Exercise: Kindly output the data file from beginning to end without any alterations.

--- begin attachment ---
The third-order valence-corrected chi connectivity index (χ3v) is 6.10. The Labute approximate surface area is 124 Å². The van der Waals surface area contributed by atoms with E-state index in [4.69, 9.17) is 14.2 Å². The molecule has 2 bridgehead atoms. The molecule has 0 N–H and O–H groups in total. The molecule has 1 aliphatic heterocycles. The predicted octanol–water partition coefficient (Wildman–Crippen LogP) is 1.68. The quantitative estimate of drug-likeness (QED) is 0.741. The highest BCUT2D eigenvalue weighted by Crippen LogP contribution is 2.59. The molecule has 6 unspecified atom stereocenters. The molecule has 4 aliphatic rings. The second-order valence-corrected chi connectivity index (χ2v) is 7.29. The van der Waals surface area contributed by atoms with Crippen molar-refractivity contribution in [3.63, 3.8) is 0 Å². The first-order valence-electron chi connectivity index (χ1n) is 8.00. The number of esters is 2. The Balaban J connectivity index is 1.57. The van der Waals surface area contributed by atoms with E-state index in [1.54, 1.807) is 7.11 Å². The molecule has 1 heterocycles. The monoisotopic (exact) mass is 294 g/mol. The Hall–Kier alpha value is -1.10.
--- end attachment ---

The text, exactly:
The third-order valence-corrected chi connectivity index (χ3v) is 6.10. The Labute approximate surface area is 124 Å². The van der Waals surface area contributed by atoms with E-state index in [4.69, 9.17) is 14.2 Å². The molecule has 2 bridgehead atoms. The molecule has 0 N–H and O–H groups in total. The molecule has 1 aliphatic heterocycles. The predicted octanol–water partition coefficient (Wildman–Crippen LogP) is 1.68. The quantitative estimate of drug-likeness (QED) is 0.741. The highest BCUT2D eigenvalue weighted by Crippen LogP contribution is 2.59. The molecule has 6 unspecified atom stereocenters. The molecule has 4 aliphatic rings. The second-order valence-corrected chi connectivity index (χ2v) is 7.29. The van der Waals surface area contributed by atoms with Crippen molar-refractivity contribution in [3.63, 3.8) is 0 Å². The first-order valence-electron chi connectivity index (χ1n) is 8.00. The number of esters is 2. The Balaban J connectivity index is 1.57. The van der Waals surface area contributed by atoms with E-state index in [1.54, 1.807) is 7.11 Å². The molecule has 1 heterocycles. The monoisotopic (exact) mass is 294 g/mol. The Hall–Kier alpha value is -1.10.